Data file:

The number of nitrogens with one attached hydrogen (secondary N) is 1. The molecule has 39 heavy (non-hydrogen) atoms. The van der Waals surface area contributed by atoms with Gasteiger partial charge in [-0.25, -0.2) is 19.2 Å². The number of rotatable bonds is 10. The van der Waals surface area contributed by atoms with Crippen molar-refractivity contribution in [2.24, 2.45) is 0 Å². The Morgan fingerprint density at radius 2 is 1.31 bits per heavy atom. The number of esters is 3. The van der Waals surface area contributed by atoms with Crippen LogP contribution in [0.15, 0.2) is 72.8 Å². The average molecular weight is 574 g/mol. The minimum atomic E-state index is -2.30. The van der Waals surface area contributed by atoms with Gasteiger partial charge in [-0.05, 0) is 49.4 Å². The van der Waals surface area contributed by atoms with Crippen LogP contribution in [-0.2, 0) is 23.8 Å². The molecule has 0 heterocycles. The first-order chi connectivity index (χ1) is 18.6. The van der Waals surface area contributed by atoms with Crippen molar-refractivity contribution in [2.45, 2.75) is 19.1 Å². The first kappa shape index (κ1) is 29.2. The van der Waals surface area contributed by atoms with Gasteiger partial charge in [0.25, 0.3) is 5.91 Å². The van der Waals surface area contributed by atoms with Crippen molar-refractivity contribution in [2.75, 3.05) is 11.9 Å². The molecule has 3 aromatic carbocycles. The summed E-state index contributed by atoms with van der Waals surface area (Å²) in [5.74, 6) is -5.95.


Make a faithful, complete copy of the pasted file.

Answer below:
The number of nitrogens with one attached hydrogen (secondary N) is 1. The molecule has 39 heavy (non-hydrogen) atoms. The van der Waals surface area contributed by atoms with Gasteiger partial charge in [-0.25, -0.2) is 19.2 Å². The number of rotatable bonds is 10. The van der Waals surface area contributed by atoms with Crippen molar-refractivity contribution in [2.24, 2.45) is 0 Å². The Morgan fingerprint density at radius 2 is 1.31 bits per heavy atom. The number of esters is 3. The van der Waals surface area contributed by atoms with Crippen LogP contribution in [0.15, 0.2) is 72.8 Å². The average molecular weight is 574 g/mol. The minimum atomic E-state index is -2.30. The van der Waals surface area contributed by atoms with Gasteiger partial charge in [-0.05, 0) is 49.4 Å². The van der Waals surface area contributed by atoms with Crippen LogP contribution in [-0.2, 0) is 23.8 Å². The molecule has 0 heterocycles. The first-order chi connectivity index (χ1) is 18.6. The van der Waals surface area contributed by atoms with Crippen molar-refractivity contribution in [2.45, 2.75) is 19.1 Å². The first kappa shape index (κ1) is 29.2. The van der Waals surface area contributed by atoms with Gasteiger partial charge in [0.25, 0.3) is 5.91 Å². The van der Waals surface area contributed by atoms with Crippen molar-refractivity contribution in [2.75, 3.05) is 11.9 Å². The molecule has 3 aromatic carbocycles. The summed E-state index contributed by atoms with van der Waals surface area (Å²) in [5.74, 6) is -5.95.